Sunday, May 11, 2008

Happy Mother's Day

There’s an interesting contrast along the outside wall of my carport underneath the perpetual shade of the cedar tree. I’m down to two chickens now. With the spring warmth and damp beginning in earnest a few weeks ago, my chickens had begun to catch cold, so I set them free one weekend to let the pens air out and the birds get some fresh air and dust baths, which usually perks them up quite nicely.

The only problem is that during the couple of days I allowed them to wander freely, I was out of town. Usually, this isn’t a big problem. I’ve lost only a couple of birds this way, and they spent most of last summer outside of their pens. Unfortunately this time, when I returned, I only had three birds left alive. After another night, I was down to two and one of those two had been attacked, a big chunk of her feathers missing on the back of her neck.

After this, I caught the two remaining birds, a nice black one-tufted araucana hen and the injured Rhode Island Red, and placed them in the portable pen I use for chicks that have fledged, but are too small to be penned with the adult birds out back. After a couple of days penned with ample food and water, the Red, which I had assumed would be dead within a day or two from her behavior before capture, had perked up. I had begun to believe the hen would make a full recovery until yesterday when I noticed just how bad her wound actually was. Instead of the plucked feathers and skin lacerations I had assumed, it appears that an entire chunk of skin was removed with the feathers. The steps I had taken to help her back to health appear to have been rather pointless at this point. Shredded skin can scar and seal; I don’t think this will. Still, she behaves as if nothing is wrong.

Turning away from the sight of the mutilated red flesh of the bird, now muted and dried, I saw that the first pomegranate blossom of the season had burst into full fertility that day. The brilliant red of the blossom encircled the powdery yellow of the clustered stamen, the whole construction calling to the bees for dispersal of their genetic code and contrasting strongly with the reds of the bird only a couple of feet away. Even the new growth on the pomegranate is red instead of the pale greens of most bushes and trees. It’s a little odd how the same color can represent complete opposites. Looking at the bird, I see the rouge violence of the wound, and the dull, hopeless red of the feathers. Looking at the plant I see the rubicund visage of growth and the cheerful carmine of the blooms. Even the blood-colored buds seem to suggest life instead of pain and death.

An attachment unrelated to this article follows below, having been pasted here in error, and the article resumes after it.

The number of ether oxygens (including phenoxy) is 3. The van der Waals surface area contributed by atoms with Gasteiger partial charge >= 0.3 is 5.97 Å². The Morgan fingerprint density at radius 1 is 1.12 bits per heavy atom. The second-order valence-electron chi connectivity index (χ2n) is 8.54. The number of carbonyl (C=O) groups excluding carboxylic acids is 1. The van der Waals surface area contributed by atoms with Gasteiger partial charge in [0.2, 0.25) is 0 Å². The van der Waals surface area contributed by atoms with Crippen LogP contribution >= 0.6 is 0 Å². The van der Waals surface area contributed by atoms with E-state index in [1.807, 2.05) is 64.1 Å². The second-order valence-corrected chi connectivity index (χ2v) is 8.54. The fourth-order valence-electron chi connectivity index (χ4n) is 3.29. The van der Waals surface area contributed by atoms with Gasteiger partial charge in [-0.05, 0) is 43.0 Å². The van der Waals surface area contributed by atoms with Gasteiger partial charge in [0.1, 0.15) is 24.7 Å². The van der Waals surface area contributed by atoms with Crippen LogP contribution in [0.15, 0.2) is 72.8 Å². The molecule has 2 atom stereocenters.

Now, I’m sure I could force some symbolic meaning here about the circle of life where death feeds life and life feeds death. It would even be a fairly relevant, although unexpectedly somber, symbol given a mother’s central part in the cycle (and the cliché, although apropos, comparison of flower to the womb), but honestly, this insight should be considered trite. It’s only the human tendency to actively ignore the inevitability of death and our integral part in the same cycle that includes other animals, and even plants and fungi, that makes this point seem deep and thoughtful when expressed by writers and artists alike.

Honestly, it sounds like I've spent the last four days in a profound funk, but that's not entirely true. Thursday and Friday I was definitely about as down as I've been in a while, but after a lot of sleep Friday afternoon and Saturday I awoke decidedly more happy. This piece does read rather depressingly, but I see it more as about the beauty we seem to view in death and sadness and new life and joy. If we didn't, the Best Picture Oscar wouldn't usually go to a movie that made you cry, Where the Red Fern Grows and Old Yeller wouldn't be favorites of countless literate redneck children, and Pablo Picasso's Guernica wouldn't be one of his most powerful pieces. It's a bit like the line from Modest Mouse's "Parting of the Sensory." The line that's repeated in continuously changing form throughout the last quarter of the song is "Someday you will die somehow and some thing's gonna steal your carbon." Sure there's a slight edge of anger in Isaac Brock's voice, but the music pulsing behind him is energetic and so enthusiastic that it belies the gruesome nature at the heart of the lyrics. Instead of getting you down, the song actually pumps you up and makes you feel more full of life.

To lighten the mood as you matriculate off to other sites, here's the happier of the two images I discussed.


Chris said...

Are you saying the flower might have bitten the chunk of flesh out of the bird?

Cause that's what I think happened.

Julie said...

Well, Chris, the chickens at my mom's house have all been eaten by coyotes. But I like your carnivorous flower theory better. It's more interesting

Mickey said...

I actually didn't read this as a downer until you pointed it out, but then I generally have a pretty optimistic view of the sometimes horrifying ways of nature.

And dude- take care of your chickens.

Jacob said...

Chris, I like your logical assumption, but it reeks too much of The Ruins for me to give you too much credit.

Chris said...

Wow, I think I've been accused of plagiarism. FYI, I have not seen nor read (is it a book?) The Ruins.

I just thought the flower looked awfully guilty in that photo.

Jacob said...

It was both a very bad book and movie.